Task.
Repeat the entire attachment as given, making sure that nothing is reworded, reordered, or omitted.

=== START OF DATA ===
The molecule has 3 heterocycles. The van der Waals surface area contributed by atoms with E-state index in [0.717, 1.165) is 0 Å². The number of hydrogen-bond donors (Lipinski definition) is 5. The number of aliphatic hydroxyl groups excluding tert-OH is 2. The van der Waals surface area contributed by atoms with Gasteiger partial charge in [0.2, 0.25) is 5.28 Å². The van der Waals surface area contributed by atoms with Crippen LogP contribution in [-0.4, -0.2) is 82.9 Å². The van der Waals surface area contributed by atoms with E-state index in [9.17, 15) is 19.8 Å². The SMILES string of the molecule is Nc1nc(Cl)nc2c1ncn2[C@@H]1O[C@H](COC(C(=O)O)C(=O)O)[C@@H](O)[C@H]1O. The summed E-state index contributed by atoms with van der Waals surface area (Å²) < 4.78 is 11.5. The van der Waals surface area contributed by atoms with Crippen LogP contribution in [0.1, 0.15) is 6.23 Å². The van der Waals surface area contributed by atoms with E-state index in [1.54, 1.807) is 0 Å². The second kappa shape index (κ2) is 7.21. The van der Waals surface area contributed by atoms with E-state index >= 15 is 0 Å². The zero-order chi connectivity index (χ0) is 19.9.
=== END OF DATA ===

The molecule has 3 heterocycles. The van der Waals surface area contributed by atoms with E-state index in [0.717, 1.165) is 0 Å². The number of hydrogen-bond donors (Lipinski definition) is 5. The number of aliphatic hydroxyl groups excluding tert-OH is 2. The van der Waals surface area contributed by atoms with Gasteiger partial charge in [0.2, 0.25) is 5.28 Å². The van der Waals surface area contributed by atoms with Crippen LogP contribution in [-0.4, -0.2) is 82.9 Å². The van der Waals surface area contributed by atoms with E-state index in [9.17, 15) is 19.8 Å². The SMILES string of the molecule is Nc1nc(Cl)nc2c1ncn2[C@@H]1O[C@H](COC(C(=O)O)C(=O)O)[C@@H](O)[C@H]1O. The summed E-state index contributed by atoms with van der Waals surface area (Å²) < 4.78 is 11.5. The van der Waals surface area contributed by atoms with Crippen LogP contribution in [0.1, 0.15) is 6.23 Å². The van der Waals surface area contributed by atoms with E-state index in [1.54, 1.807) is 0 Å². The second kappa shape index (κ2) is 7.21. The van der Waals surface area contributed by atoms with E-state index >= 15 is 0 Å². The zero-order chi connectivity index (χ0) is 19.9.